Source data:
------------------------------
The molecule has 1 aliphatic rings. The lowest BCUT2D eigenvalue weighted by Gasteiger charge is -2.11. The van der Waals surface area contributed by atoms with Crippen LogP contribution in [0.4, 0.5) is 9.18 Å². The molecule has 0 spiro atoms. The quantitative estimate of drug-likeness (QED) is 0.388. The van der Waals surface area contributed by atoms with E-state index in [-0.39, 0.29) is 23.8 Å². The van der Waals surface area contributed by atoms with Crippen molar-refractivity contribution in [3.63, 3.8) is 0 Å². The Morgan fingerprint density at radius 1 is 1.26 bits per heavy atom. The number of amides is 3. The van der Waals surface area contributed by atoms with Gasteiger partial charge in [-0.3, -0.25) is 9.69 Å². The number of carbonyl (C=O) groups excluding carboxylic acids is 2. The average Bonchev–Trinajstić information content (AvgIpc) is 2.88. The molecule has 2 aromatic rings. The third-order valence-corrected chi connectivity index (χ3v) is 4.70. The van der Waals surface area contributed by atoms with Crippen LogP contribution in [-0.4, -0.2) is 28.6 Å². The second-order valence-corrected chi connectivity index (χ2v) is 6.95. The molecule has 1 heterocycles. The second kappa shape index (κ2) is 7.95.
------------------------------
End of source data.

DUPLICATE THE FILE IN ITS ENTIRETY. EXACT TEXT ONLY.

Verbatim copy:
The molecule has 1 aliphatic rings. The lowest BCUT2D eigenvalue weighted by Gasteiger charge is -2.11. The van der Waals surface area contributed by atoms with Crippen LogP contribution in [0.4, 0.5) is 9.18 Å². The molecule has 0 spiro atoms. The quantitative estimate of drug-likeness (QED) is 0.388. The van der Waals surface area contributed by atoms with E-state index in [-0.39, 0.29) is 23.8 Å². The van der Waals surface area contributed by atoms with Crippen molar-refractivity contribution in [3.63, 3.8) is 0 Å². The Morgan fingerprint density at radius 1 is 1.26 bits per heavy atom. The number of amides is 3. The van der Waals surface area contributed by atoms with Gasteiger partial charge in [-0.3, -0.25) is 9.69 Å². The number of carbonyl (C=O) groups excluding carboxylic acids is 2. The average Bonchev–Trinajstić information content (AvgIpc) is 2.88. The molecule has 2 aromatic rings. The third-order valence-corrected chi connectivity index (χ3v) is 4.70. The van der Waals surface area contributed by atoms with Crippen LogP contribution in [-0.4, -0.2) is 28.6 Å². The second-order valence-corrected chi connectivity index (χ2v) is 6.95. The molecule has 1 heterocycles. The second kappa shape index (κ2) is 7.95.